Born in Brooklyn to Neapolitan immigrants, Alphonse Capone quit school at 14. Young Capone joined a street gang, earned a local reputation for violence, and received his later famous scar, probably in a bar fight. He came to Chicago, probably in 1919, to work with John Torrio, an associate from his old Brooklyn gang who now served as lieutenant for South Side vice kingpin Jim Colosimo. After Colosimo's murder in 1920, Torrio took over, expanding operations in gambling and prostitution. He entered the lucrative new field of bootlegging, operating breweries, distilleries, and a ruthless liquor distribution system. First operating the outfit's Four Deuces vice joint, Capone soon became Torrio's chief assistant. When Torrio fled Chicago in 1925 after a nearly fatal attack from rivals, Capone became the leading partner in the expanding organization.
The organization consolidated its control of the Chicago-area underworld in the “beer wars” of 1924 to 1930. The hundreds of casualties included Dion O'Banion, hijacker and leader of a North Side gang, his successor Hymie Weiss, and the seven victims of the infamous St. Valentine's Day massacre of 1929. The killings of Assistant State's Attorney William McSwiggin (1926) and Chicago Tribune reporter Jake Lingle (1930), both posthumously regarded as corrupt, illuminated the long reach of underworld influence.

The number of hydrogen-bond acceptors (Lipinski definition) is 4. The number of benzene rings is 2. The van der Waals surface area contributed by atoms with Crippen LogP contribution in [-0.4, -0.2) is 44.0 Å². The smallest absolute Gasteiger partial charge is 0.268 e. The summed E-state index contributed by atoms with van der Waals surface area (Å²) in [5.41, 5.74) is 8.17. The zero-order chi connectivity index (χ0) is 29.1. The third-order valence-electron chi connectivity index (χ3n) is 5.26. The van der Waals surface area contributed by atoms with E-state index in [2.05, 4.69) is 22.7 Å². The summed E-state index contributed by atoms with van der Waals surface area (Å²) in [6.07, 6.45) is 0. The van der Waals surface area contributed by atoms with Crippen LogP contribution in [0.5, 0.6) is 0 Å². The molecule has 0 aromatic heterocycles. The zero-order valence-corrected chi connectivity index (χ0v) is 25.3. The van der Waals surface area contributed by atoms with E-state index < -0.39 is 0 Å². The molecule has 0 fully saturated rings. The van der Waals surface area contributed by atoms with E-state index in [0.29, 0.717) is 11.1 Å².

Capone fascinated Americans preoccupied with crime and the social turmoil it symbolized. Popular accounts simultaneously celebrated and condemned a public enemy found to bear an uncanny resemblance to ordinary, noncriminal Americans. In his multiple roles as businessman, patriarch, spender, and playboy, Capone illuminated the lives of millions of urban Americans.
Capone was convicted in 1929 of carrying a concealed handgun and spent 10 months in a Philadelphia jail. A Treasury Department investigation led to his 1931 conviction for failure to report income and pay taxes; he was imprisoned, for a time in the newly opened Alcatraz, until 1939. His mind ravaged by syphilis, Capone spent his last years in his Miami estate.
The Electronic Encyclopedia of Chicago © 2005 Chicago Historical Society.
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